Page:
Little - I promise to help you find ways to appreciate and love the community you come from and are a part of.
When I started applying to colleges my dream was to go to Stanford or Columbia and study engineering. I had been in Chicago my whole life and loved the idea of experiencing a completely new city filled with new people. But there were times I questioned if I could do it.
I questioned my dreams when my white math teacher asked the white kid next to me to join the math team and not me…even though I was literally getting an A+ in his class.
I questioned my dream when my white counselor asked if I could even afford to go to Columbia or Stanford if I got in early and suggested I look into local colleges…then proceeding to tell me about her son going to Harvard or MIT and asking me what my name was again as I walked out of her office at the end of our conversation….
In the end I went to Columbia and I graduated with my engineering degree.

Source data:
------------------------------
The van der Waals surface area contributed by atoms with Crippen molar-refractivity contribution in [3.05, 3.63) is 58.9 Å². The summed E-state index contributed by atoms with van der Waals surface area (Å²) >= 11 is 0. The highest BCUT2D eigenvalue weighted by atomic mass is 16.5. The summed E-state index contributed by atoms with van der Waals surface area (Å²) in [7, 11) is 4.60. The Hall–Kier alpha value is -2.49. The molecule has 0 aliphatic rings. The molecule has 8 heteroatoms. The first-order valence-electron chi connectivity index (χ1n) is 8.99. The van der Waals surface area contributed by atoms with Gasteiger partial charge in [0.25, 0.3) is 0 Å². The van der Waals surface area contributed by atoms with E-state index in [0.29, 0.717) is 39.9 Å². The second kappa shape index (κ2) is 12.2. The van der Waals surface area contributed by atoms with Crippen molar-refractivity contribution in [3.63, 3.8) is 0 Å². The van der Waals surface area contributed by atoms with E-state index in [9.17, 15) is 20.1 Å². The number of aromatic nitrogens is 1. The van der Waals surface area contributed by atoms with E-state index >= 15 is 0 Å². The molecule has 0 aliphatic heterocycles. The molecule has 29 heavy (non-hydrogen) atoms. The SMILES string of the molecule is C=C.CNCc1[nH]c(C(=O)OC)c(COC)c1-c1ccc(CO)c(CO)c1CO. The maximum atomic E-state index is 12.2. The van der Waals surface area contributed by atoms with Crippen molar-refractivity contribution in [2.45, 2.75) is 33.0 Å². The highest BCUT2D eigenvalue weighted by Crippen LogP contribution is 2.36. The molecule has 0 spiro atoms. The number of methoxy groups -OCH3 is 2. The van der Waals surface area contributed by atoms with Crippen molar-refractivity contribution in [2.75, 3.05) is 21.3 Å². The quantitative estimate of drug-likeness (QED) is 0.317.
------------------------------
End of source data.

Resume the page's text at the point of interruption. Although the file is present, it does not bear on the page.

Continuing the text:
Little – I promise to never question your dreams. I promise to always encourage you to dream bigger and to do whatever I can to help you get there. I promise to help you navigate elementary school, high school, internships, college, jobs.
Growing up is hard…and sometimes it’s harder when you're Black or Brown.
I know I can’t always be physically present and I won’t always have the right answer or any answer at all to your questions. But I promise to try my best to make things a little easier, to help you find your version of happiness, and to always be there for you to lean on.
Big Sister Ciana
A letter to my Little…
Wow Grace, we’ve officially been matched for a year. I can’t tell you what it’s meant to come to know you through this program as your Big Sister.
I remember when we first met, seeing your bright optimistic eyes, yearning for compassion, direction and connection. Little did I know, how necessary and valuable our relationship would become, for us both, in such a short time. I’d like to think our relationship blossomed so quickly after our support team revealed that I’m your third match; the only one of color. The only black woman you’ve been able to look up to.
Being your Big Sister means more than being a guiding light, ear to listen to or overall role model. It means I can walk with you through the unique journey that is ours, as young black women. It means I have the opportunity to educate you in ways other Bigs who may not share our same racial or cultural lens are able to.